India’s Exports Incentive Scheme – Drop in the Ocean?

Written by Sourabh Baser, Partner at BGJC & Associates LLP and Subuhi Gul, Articled Assistant at BGJC & Associates LLP.

India has notified the rate of rebate under the long-awaited Remission of Duties and Taxes on Exported Products (RoDTEP Scheme). Pertinent to note that RoDTEP Scheme was made effective for exports made on or after January 1, 2021. However, the rate of incentives in form of rebate for around 8555 products was notified on August 17, 2021.TheGovernment considers that the Scheme will propel the required spurt in exports from India and help the economy in post pandemic recovery phase.

The Scheme was notified with an objective of remitting such duties or taxes imbibed in the production cost of notified products which were not refunded/remitted to the exporters by way of any other mechanism. It is important to note that exports are treated as zero rated supply under the Goods and Services Tax (GST) provisions and effectively there is no GST impact on the exports. With the rolling out of RoDTEP Scheme, taxes and duties other than GST shall also be remitted back to the exporters as per prescribed mechanism.

RoDTEP Scheme is seen as the replacement of erstwhile Merchandise Exports from India Scheme (MEIS). Important to note that, WTO in 2019 held that the structure of MEIS is violating the laid down norms. Accordingly, the Government announced replacement of MEIS with the RoDTEP Scheme. With the rollout of RoDTEP Scheme, the exporters will be remitted only to the extent of uncompensated taxes and duties incurred in the production of notified products. In terms of the financial outlay of RoDTEP Scheme, it is only INR 12,500 crores for the current financial year which is merely 30 percent of the financial outlay of MEIS for FY 2020. While MEIS benefits for exports to certain countries were not available, there is no such country specific restriction in case of RoDTEP Scheme. The scope of RoDTEP Scheme can be stretched over the period of time across sectors and when in future the overall budget for scheme increases, the quantum of rebate for products might be revisited by the Government.

The incentive in form of rebate under RoDTEP Scheme ranges between 0.01% to 4.3% of Freight on Board value, however, these rates can be revised in advance on annual basis before the beginning of the financial year. Also, rebate on certain products will be subjected to value cap per unit of the exported product. The exporters eligible for rebate shall be issued transferable duty credit/electronic scrip (e-scrips), utilizable against payment of Basic Customs Duty. The rate of rebate under RoDTEP Scheme is a concern for trade and industry as the same is substantially low compared to the erstwhile MEIS. Various industry bodies have sought a revision in rebate rates contending that the notified rates are not sufficient to pour enough liquidity in the system and revive the exporter community.

Another disappointment comes in form of certain specific exclusions from the RoDTEP Scheme. The ineligible transactions include:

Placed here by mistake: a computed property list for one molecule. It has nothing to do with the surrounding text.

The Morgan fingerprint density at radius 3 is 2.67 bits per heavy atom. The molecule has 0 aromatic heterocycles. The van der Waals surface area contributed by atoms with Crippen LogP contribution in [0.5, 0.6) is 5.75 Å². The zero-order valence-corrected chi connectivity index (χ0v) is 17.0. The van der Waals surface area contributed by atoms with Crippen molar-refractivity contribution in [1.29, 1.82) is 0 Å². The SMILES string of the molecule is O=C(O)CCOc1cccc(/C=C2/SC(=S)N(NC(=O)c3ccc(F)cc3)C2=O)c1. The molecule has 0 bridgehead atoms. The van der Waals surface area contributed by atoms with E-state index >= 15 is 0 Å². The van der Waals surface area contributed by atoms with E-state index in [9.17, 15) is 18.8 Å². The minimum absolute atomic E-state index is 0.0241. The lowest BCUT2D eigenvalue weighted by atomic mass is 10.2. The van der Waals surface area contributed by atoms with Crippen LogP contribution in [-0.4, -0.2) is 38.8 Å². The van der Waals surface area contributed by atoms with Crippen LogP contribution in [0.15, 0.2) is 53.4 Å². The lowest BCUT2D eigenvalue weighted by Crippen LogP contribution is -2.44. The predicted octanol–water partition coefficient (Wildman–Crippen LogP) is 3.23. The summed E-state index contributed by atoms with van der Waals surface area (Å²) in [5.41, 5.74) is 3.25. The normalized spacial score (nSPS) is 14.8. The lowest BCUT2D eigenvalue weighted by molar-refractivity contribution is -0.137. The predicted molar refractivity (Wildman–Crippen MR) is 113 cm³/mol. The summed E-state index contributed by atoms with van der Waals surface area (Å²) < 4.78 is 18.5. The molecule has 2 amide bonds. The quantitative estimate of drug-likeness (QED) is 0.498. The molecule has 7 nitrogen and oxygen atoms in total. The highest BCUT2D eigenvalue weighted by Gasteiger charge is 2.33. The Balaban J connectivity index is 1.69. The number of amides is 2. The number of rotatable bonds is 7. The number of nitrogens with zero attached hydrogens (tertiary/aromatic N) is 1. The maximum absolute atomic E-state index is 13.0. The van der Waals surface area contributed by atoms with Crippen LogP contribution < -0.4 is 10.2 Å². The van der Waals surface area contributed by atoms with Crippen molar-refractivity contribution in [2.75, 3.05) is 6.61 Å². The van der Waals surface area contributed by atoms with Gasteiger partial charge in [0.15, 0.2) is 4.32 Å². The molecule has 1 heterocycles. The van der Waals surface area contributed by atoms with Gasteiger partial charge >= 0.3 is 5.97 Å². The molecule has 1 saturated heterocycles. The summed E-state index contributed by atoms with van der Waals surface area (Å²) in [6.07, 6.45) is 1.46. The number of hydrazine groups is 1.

1. Exports through trans-shipment;
  2. Export products which are subject to minimum export price/duty;
  3. Deemed exports;
  4. Supplies to Special Economic Zones (‘SEZ’) and Free Trade Warehousing Zones (‘FTWZ’);
  5. Products manufactured in Electronics Hardware Technology Park (‘EHTP’) and Bio-Technology Parks (‘BTP’);
  6. Products exported under certain other incentive schemes like advance authorization and Duty- Free Import Authorization scheme;
  7. Products manufactured and exported by SEZ/FTWZ or 100% export-oriented units (‘EOUs’).

In terms of sectoral exclusions, iron and steel, chemical and pharmaceutical sectors are excluded from the RoDTEP Scheme. As per the Government’s assertion, these sectors are performing well and there is no requirement to provide support to these sectors as of now.

Considering the turbulence in post pandemic phase, business community was hopeful of full-blown Government support. However, the exclusion of key sectors and other specific exclusions poses a doubt as to whether India would be able to encash the post pandemic growth momentum across the globe.  

As on date, RoDTEP Scheme is the only incentive for the exporters of goods in India and is a welcome initiative. However, given the lower rate of rebate on exported goods, the competitive advantage it will give to exporters is one thing to look upon in future. Further, the long list of ineligible transactions needs to be curtailed down to ensure that the larger section of exporters are benefitted. Also, given the total financial outlay, it is important to see how much growth in the quantum of export is there after the RoDTEP Scheme is implemented. As highlighted earlier, in case of RoDTEP Scheme, the financial outlay is only 30 percent compared to the MEIS and the rebate rates are also substantially low. Earlier also, regulators were keen to withdraw the MEIS as it failed to spurt the export volumes from India to an expected level.

With the rebate rates of products being notified under the RoDTEP Scheme, exporters of goods have started to rework on their key benchmarks to ensure that maximum benefit under the Scheme can be availed. However, the service exporters are still hopeful of similar benefits in place of Service Exports from India Scheme (SEIS), which was abolished last year. Another, important event being eyed by the industry is rollout of the Foreign Trade Policy by end of September, 2021. The industry is skeptical about the new Foreign Trade Policy and rightly so because of the highly placed expectations not being fulfilled by the RoDTEP Scheme.

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